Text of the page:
Lenovo believes the company still has a place in the PC market, and says the acquisition of IBM's x86 server business will play a role in helping it grow in that space.
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The Committee on Foreign Investment in the United States approved the $2.3 billion sale of IBM's x86 server business to Chinese PC maker Lenovo.
Public PCs aren't safe, so what's a PC user to do? Carry a Linux distribution on a USB stick in their backpocket of course!
AMD Opteron X-Series APUs running Fedora Linux are an important development for companies looking to transition to x86 APU servers but who don't want to introduce new tools and software platforms into the IT environments.
Installing Linux Mint on an XP PC is something any Windows power user can do.
The CompuLab MintBox 2, a fanless mini-PC running Linux Mint is available to buy directly in Europe, but the first batch has already sold out.
It's official. Linux gaming is going big time. Valve just announced more than a dozen new hardware Steam boxes from major gaming PC OEMs such as Alienware, Falcon Northwest, and Gigabyte
KVM, the long a popular x86 Linux virtualization technology, will appear in IBM's Power architecture in 2014.
Some people are still in denial about the rise of the Linux operating system with the Chrome Web browser interface, Chrome OS, and its hardware: the Chromebooks. The experts say, however, it's the one segment of the PC market that's growing while everything else shrinks.
Don't want to dual-boot your Mac or Linux PC to run one or two Windows apps? Don't want to install a full virtual operating system for them? CodeWeaver's latest version of CrossOver 12.5 may be just what you want.
Yes, the PC market is going to hell in a hand-basket -- except for the sub-$300 market where the Linux-based Chromebook is leading the way to growth.
Like Linux Mint? Want it in a plug and go PC? CompuLab may have the computer for you: the new MintBox 2.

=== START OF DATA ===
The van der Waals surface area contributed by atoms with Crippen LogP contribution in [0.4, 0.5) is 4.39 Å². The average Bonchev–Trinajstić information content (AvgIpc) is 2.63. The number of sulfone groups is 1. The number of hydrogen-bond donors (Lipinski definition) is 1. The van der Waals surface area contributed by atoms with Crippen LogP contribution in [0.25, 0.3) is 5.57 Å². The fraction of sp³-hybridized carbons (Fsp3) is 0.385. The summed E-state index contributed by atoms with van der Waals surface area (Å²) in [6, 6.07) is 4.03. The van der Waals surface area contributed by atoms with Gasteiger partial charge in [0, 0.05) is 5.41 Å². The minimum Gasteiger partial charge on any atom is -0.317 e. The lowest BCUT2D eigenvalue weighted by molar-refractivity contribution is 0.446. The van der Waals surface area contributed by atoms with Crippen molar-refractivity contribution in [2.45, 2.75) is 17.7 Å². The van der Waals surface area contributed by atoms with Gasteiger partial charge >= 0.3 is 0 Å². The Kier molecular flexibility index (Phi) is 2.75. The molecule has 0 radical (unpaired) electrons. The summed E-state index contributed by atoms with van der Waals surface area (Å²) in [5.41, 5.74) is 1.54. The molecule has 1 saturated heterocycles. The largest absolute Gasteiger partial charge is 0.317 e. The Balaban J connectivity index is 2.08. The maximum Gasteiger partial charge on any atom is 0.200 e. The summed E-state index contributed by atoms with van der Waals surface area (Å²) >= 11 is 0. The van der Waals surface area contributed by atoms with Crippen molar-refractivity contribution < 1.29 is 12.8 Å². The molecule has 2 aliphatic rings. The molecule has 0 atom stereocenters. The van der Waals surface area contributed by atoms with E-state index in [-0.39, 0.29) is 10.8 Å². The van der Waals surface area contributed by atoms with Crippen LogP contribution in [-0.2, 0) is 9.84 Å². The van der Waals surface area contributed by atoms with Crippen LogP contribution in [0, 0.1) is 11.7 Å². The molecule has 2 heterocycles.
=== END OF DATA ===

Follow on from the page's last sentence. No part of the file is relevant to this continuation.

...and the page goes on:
After over a decade of positive predictions by stalwarts, the year of Linux desktop hasn't materialized. Is it time to give up on the platform? I think not.
Linux has its own built-in hypervisor, KVM, for x86 virtualization, and now IBM is porting it to its Power architecture.
The latest numbers from NetMarketShare show that the PC market might be slowing, but it's not changing much. Windows 8 is growing its share as people replace their old PCs, and despite vocal threats, no one appears to have replaced their Windows PC with a Mac or Linux.
The new computer should outmuscle Android consoles using mobile chips, and may be able to run the Linux version of Steambox.
UEFI BIOS and Secure Boot work perfectly well with only Linux installed according to the experiments I have conducted on my own PC.
Hispalinux has released the details of its complaint to the EC over Windows 8's UEFO Secure Boot, and says getting rid of it is just too complex for the average user.
Steam for Linux gets a big boost from a little desktop that starts at $599.
No longer a pipe-dream or a beta, the Steam gaming client is now available for Ubuntu. What was that about there not being any games for Linux?
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